Mar 042013
 

Sorting.  That perennial problem that forms the backbone of every introductory Algorithms class.  Now, hardly anyone ever has to code up their own sorting algorithm, as great implementations are included in the standard libraries for every language worth naming.  But, ask anyone who passed an algorithms class in college which particular sorting algorithm to use on a large unsorted array of real numbers, and they would probably answer Quicksort or some other O(n \log n) algorithm.  Give this hypothetical computer scientist a half hour and they would most likely be able to produce a reasonable facsimile of Quicksort on the whiteboard, even if they had not thought about it since their college days.

But O( n \log n) sorting algorithms are not the end of sorting.  There is a certain class of sorting problems that can run faster.  Much faster.  In certain circumstances, you can sort an array in O( n).  That's linear time!  The speedup over naively using Quicksort on these problems is immense.

So how does linear sort work?  The central concept goes back to one of my favorite topics in algorithms--techniques that trade memory space for speed.  The restriction for linear sort is that it can only be done when the numbers being sorted are both bound and countable.  An example of such a set of numbers is integers within some defined range.  Instead of shuffling items around an array like is done in Quicksort, the linear sorting algorithm creates a new array to keep a count of each of the numbers in the source range encountered, and then using these counts to create the final sorted array.

Let us now add some specificity to this discussion.  We will start with an unsorted array \mathbf{X}= \langle x_1, x_2, ..., x_n \rangle in which every item x_i is an integer in the range x_{min} \leq x_i \leq x_{max}.  We define our new array of counts \mathbf{C} over the range [ x_{min}, x_{max}]. Finally, we return the sorted array \mathbf{Y}.

Here is the pseudocode for this algorithm:

Linear-Sort ( \mathbf{X})
    x_{min}= \min( \mathbf{X})
    x_{max}= \max( \mathbf{X})
    n= \text{size}( \mathbf{X})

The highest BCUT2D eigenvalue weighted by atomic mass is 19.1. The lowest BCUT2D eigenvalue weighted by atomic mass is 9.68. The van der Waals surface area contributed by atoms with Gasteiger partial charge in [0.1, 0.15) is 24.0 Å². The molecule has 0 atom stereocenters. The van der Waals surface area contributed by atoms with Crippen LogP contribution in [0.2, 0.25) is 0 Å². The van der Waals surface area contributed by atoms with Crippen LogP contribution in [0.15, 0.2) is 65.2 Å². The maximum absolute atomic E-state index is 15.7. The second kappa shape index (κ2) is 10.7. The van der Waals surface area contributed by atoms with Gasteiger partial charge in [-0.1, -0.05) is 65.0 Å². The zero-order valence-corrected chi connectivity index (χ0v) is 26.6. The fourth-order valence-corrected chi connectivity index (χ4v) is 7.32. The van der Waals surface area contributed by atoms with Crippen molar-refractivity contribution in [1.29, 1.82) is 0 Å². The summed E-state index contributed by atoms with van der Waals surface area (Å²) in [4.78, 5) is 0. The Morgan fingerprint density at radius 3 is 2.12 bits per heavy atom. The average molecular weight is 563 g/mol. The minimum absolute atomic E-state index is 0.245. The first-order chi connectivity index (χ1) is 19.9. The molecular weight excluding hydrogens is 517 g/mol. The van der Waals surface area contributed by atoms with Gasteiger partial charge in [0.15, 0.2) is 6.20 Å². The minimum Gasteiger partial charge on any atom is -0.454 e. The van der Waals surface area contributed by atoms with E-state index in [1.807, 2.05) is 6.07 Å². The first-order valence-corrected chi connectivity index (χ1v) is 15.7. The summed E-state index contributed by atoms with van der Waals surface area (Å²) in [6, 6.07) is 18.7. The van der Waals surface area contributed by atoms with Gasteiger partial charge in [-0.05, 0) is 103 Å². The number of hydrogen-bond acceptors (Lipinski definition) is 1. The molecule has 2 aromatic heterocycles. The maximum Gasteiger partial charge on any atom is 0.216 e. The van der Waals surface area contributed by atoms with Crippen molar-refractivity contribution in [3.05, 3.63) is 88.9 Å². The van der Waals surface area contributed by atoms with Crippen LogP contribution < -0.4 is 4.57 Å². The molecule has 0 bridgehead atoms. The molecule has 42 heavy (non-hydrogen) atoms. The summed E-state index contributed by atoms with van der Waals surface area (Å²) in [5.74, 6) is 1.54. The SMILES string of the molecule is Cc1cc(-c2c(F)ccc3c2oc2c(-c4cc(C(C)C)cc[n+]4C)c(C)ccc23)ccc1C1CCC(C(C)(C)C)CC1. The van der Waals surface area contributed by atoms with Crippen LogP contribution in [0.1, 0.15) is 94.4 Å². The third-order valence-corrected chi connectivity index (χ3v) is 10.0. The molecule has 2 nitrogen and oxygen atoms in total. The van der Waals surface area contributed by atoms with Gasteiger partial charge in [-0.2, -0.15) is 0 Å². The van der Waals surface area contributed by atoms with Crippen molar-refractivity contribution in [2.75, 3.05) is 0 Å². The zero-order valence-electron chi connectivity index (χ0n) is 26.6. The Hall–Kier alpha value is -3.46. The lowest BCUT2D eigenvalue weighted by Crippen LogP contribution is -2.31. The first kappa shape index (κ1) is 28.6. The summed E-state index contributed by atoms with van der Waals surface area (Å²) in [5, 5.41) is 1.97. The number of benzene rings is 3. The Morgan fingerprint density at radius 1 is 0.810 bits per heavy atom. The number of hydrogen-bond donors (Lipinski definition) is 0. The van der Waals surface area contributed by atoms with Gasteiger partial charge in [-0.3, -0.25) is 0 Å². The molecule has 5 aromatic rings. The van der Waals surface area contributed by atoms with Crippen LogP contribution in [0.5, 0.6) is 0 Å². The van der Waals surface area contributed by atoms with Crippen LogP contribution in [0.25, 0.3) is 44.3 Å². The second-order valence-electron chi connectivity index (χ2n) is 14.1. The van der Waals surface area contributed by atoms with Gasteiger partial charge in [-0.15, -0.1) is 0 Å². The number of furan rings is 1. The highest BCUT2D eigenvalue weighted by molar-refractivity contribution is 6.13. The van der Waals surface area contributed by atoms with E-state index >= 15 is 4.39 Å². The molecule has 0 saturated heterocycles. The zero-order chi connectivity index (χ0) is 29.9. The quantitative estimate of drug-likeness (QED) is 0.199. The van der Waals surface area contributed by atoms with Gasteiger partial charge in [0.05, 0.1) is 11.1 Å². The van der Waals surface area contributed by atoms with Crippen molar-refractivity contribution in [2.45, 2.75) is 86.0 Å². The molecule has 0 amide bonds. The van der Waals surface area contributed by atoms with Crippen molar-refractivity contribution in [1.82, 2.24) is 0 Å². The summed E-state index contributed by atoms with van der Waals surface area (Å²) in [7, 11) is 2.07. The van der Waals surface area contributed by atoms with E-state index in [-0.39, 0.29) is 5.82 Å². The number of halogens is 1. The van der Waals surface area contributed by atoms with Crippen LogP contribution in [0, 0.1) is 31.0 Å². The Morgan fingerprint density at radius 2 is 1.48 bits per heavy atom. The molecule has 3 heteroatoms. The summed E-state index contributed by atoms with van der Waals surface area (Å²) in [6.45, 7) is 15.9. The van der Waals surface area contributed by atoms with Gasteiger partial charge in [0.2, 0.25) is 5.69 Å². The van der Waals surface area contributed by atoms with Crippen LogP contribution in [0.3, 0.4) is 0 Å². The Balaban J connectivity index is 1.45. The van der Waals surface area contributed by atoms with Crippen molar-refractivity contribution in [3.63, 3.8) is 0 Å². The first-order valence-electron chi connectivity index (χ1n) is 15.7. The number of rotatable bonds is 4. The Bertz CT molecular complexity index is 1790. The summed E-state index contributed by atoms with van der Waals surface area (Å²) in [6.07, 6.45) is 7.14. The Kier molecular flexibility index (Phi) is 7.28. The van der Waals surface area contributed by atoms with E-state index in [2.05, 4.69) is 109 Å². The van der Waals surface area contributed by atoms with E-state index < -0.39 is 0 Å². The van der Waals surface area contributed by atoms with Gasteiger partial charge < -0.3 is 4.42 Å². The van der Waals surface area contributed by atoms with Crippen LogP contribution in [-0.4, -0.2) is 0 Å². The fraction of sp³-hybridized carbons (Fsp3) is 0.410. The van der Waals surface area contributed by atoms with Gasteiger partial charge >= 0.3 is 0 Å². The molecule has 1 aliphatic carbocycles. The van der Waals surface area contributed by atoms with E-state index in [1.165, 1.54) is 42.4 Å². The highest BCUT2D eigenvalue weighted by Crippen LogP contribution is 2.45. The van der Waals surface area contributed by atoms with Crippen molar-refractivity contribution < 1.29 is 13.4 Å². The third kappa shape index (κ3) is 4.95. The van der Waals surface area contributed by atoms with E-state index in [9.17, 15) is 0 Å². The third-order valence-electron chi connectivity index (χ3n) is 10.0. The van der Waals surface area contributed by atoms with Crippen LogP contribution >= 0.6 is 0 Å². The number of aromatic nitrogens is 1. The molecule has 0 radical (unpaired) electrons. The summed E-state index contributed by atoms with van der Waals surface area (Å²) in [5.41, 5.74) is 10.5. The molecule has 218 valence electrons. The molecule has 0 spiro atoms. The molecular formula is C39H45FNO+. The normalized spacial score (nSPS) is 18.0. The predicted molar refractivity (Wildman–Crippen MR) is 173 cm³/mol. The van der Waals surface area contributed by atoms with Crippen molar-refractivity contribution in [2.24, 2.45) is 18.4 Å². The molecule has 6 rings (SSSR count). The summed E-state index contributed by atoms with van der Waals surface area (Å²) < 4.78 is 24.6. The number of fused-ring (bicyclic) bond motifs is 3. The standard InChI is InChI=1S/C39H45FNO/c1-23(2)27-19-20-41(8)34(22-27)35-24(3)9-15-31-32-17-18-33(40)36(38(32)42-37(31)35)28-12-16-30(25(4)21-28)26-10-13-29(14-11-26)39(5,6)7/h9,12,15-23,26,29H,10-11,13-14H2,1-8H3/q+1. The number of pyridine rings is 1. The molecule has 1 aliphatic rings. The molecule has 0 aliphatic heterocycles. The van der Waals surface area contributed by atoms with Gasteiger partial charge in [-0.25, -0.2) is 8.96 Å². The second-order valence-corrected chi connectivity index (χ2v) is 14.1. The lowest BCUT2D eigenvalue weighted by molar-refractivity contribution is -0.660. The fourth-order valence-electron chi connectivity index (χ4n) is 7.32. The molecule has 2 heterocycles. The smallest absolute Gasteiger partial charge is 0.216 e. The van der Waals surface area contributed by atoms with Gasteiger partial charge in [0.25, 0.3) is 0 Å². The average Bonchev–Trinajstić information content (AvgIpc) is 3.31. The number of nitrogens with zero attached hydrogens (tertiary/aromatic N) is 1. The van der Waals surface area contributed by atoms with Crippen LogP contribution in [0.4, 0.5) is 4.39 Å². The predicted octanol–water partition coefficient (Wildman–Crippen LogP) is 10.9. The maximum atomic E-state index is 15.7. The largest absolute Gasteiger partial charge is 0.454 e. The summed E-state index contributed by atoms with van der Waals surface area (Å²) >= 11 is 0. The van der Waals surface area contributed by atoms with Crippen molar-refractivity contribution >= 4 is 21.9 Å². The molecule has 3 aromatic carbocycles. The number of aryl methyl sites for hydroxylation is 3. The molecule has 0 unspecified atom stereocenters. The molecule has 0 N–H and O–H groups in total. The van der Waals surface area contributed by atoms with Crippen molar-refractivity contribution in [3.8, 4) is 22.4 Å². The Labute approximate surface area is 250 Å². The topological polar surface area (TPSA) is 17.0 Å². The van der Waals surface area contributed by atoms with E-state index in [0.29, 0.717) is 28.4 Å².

\mathbf{C}= new array( x_{min}, x_{max})

    for each x_i \in \mathbf{X}
        \mathbf{C}_{x_i}= \mathbf{C}_{x_i}+ 1
    end

    \mathbf{Y}= new array of size n
    i= x_{min}
    j= 1
    while j \leq n
        if \mathbf{C}_{i}> 0
            \mathbf{Y}_{j}= i
            \mathbf{C}_{i}= \mathbf{C}_{i}- 1
            j= j+ 1
        else
            i= i+ 1
        end
    end

    return \mathbf{Y}
end

The code above starts by finding some information about the unsorted array \mathbf{X}, and then create the array of counts \mathbf{C}.  After that, we have a loop which goes through all n elements of \mathbf{X} and increments each count in \mathbf{C} as needed.  Finally, we have the last loop which goes through all r= x_{max}- x_{min} elements in \mathbf{C} to create the output array \mathbf{Y}.  Overall, the runtime of the entire algorithm is then O( \max( n, r)).

Of course, we are sacrificing space to get this linear runtime.  We can see that we need an r length array \mathbf{C} to hold the counts.  Therefore, the memory space required is O( \max( n, r) as well.

A few final thoughts:

  • I glossed over the array indexing for \mathbf{C} to make the algorithm description readable.  It's unlikely that a programming language would support exactly what I have written above--you would instead have to create a mapping for the index from [ x_{min}, x_{max}] to [ 1, r] and use that for indexing the \mathbf{C} array.
  • If the range r is large compared to the number of items in the array n, it probably makes sense to use a hash table instead of an array to keep track of the counts (\mathbf{C} above).  That would save memory space since \mathbf{C} would be sparse.  It would also save time by shortening the r length final loop that produces the output array \mathbf{Y}.  Note that the exact space and time needed in this case ultimately rely on how the hash table being used is implemented, which is why I have not provided a final Big-O.
  • For another example of trading memory space for speed, check out my post on dynamic programming.

 Leave a Reply

(required)

(required)

You may use these HTML tags and attributes: <a href="" title=""> <abbr title=""> <acronym title=""> <b> <blockquote cite=""> <cite> <code> <del datetime=""> <em> <i> <q cite=""> <strike> <strong>